A few minutes after I joined the demonstration, I went ahead with some other guys and we tore out the iron gate that’s part of the border fence. I entered Israeli territory and Israeli military jeeps started pursuing us, about five jeeps. The soldiers fired all around us. We kept running east into Israeli territory, into the vegetation. We ran a long way and couldn’t see the border any more. It was already evening and he sun had gone down. By nightfall, I realized we were in trouble and got scared. I couldn’t go back towards the border because the demonstration was over and the soldiers were occupied only with looking for us. I didn’t mean to go any further into Israel. I just wanted to get away from the soldiers and the gunfire. We kept running until 9:30 at night. The soldiers sent up flares and released dogs to pursue us.
Two dogs caught up with me. One got me by the left leg and other stood on my chest. The same thing happened to ‘Abd a-Rahman ‘Aydi, who was with me. Two other dogs attacked him. I started screaming because I was afraid of the dogs. A couple of minutes later, some soldiers came and pulled the dogs off us. Then they ordered us to undress completely and we stayed like that, naked, for a few minutes. Then we put our clothes on and the soldiers ordered us to sit on the ground.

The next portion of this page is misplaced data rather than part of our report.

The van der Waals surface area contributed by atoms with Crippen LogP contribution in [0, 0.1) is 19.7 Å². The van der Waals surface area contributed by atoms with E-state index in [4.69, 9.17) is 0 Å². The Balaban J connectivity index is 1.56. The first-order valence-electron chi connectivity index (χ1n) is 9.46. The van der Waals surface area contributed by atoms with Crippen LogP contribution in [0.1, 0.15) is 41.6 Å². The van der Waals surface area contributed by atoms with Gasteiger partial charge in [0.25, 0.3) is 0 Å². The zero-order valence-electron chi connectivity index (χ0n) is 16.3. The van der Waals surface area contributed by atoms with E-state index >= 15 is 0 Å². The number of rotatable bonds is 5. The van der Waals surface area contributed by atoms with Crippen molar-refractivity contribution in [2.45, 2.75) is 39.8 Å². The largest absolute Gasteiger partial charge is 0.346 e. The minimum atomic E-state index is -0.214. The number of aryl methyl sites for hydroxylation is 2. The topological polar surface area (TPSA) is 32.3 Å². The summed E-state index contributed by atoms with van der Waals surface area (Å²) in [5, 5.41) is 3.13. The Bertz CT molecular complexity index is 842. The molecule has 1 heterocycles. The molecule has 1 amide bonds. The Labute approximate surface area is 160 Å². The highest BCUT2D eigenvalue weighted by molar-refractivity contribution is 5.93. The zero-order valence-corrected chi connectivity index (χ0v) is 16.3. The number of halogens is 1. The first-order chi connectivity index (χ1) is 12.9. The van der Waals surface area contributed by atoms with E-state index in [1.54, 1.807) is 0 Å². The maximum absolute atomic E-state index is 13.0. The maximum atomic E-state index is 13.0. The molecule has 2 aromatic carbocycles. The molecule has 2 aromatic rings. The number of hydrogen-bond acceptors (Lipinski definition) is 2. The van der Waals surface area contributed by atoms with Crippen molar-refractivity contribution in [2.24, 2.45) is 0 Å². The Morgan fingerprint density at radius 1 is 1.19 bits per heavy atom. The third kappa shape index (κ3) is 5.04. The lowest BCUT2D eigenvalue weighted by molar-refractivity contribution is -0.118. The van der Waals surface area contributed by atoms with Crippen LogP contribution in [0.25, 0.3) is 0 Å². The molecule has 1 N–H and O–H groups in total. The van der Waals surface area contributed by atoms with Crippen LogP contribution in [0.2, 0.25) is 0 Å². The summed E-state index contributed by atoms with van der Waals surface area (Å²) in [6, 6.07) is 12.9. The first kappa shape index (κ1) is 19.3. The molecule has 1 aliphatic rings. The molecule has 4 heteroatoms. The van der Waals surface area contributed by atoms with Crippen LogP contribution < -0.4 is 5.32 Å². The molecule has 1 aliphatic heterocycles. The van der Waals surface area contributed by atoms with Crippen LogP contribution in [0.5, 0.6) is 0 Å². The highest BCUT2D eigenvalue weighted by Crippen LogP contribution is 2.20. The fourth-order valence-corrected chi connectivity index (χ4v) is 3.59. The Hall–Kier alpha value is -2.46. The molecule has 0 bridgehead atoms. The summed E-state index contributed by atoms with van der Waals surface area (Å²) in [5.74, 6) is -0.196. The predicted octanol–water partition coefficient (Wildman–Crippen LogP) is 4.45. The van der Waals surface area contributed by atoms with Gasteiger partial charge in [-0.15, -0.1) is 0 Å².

A soldier tied my hands behind my back and blindfolded me. The same thing happened with ‘Abd a-Rahman. We were taken in one of the military jeeps to some military base about ten minutes’ drive away. There they took us out of the jeep, freed our hands and untied our blindfolds. One of the soldiers took me into a room with a desk and a computer. Two people in civilian clothes were sitting there. They didn’t introduce themselves. One asked for my name, which organization I belong to, and where I live. After I answered his questions, another soldier took me and sat me down on the ground in the yard of the base. He tied my hands again with plastic cable ties and blindfolded me again. They took ‘Abd a-Rahman into the room, too, and then sat him down in the yard not far from me. I could just see him from under the blindfold.